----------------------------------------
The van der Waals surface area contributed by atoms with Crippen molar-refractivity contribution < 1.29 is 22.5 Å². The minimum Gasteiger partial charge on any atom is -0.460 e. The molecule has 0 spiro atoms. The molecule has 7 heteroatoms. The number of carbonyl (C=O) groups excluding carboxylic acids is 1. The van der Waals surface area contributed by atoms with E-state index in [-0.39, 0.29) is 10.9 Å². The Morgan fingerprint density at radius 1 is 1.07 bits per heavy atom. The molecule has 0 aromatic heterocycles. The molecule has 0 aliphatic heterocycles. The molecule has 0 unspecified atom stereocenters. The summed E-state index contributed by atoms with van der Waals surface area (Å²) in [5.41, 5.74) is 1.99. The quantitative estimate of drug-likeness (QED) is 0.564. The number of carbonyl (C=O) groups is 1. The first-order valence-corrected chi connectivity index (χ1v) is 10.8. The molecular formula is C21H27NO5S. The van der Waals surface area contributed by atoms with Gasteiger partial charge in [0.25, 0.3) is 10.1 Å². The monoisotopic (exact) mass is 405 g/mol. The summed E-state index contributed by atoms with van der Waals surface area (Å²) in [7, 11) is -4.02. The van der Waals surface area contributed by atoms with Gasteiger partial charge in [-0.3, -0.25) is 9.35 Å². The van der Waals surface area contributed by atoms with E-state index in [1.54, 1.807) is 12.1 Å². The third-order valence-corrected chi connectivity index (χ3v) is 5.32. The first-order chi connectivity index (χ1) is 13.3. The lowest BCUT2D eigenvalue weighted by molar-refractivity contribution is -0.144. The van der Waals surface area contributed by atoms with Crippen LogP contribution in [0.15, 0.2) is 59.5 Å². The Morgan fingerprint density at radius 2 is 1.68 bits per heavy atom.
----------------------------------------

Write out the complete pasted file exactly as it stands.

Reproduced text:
The van der Waals surface area contributed by atoms with Crippen molar-refractivity contribution < 1.29 is 22.5 Å². The minimum Gasteiger partial charge on any atom is -0.460 e. The molecule has 0 spiro atoms. The molecule has 7 heteroatoms. The number of carbonyl (C=O) groups excluding carboxylic acids is 1. The van der Waals surface area contributed by atoms with E-state index in [-0.39, 0.29) is 10.9 Å². The Morgan fingerprint density at radius 1 is 1.07 bits per heavy atom. The molecule has 0 aromatic heterocycles. The molecule has 0 aliphatic heterocycles. The molecule has 0 unspecified atom stereocenters. The summed E-state index contributed by atoms with van der Waals surface area (Å²) in [5.41, 5.74) is 1.99. The quantitative estimate of drug-likeness (QED) is 0.564. The number of carbonyl (C=O) groups is 1. The first-order valence-corrected chi connectivity index (χ1v) is 10.8. The molecular formula is C21H27NO5S. The van der Waals surface area contributed by atoms with Gasteiger partial charge in [0.25, 0.3) is 10.1 Å². The monoisotopic (exact) mass is 405 g/mol. The summed E-state index contributed by atoms with van der Waals surface area (Å²) in [7, 11) is -4.02. The van der Waals surface area contributed by atoms with Gasteiger partial charge in [-0.3, -0.25) is 9.35 Å². The van der Waals surface area contributed by atoms with E-state index in [1.54, 1.807) is 12.1 Å². The third-order valence-corrected chi connectivity index (χ3v) is 5.32. The first-order chi connectivity index (χ1) is 13.3. The lowest BCUT2D eigenvalue weighted by molar-refractivity contribution is -0.144. The van der Waals surface area contributed by atoms with Crippen LogP contribution in [0.15, 0.2) is 59.5 Å². The Morgan fingerprint density at radius 2 is 1.68 bits per heavy atom.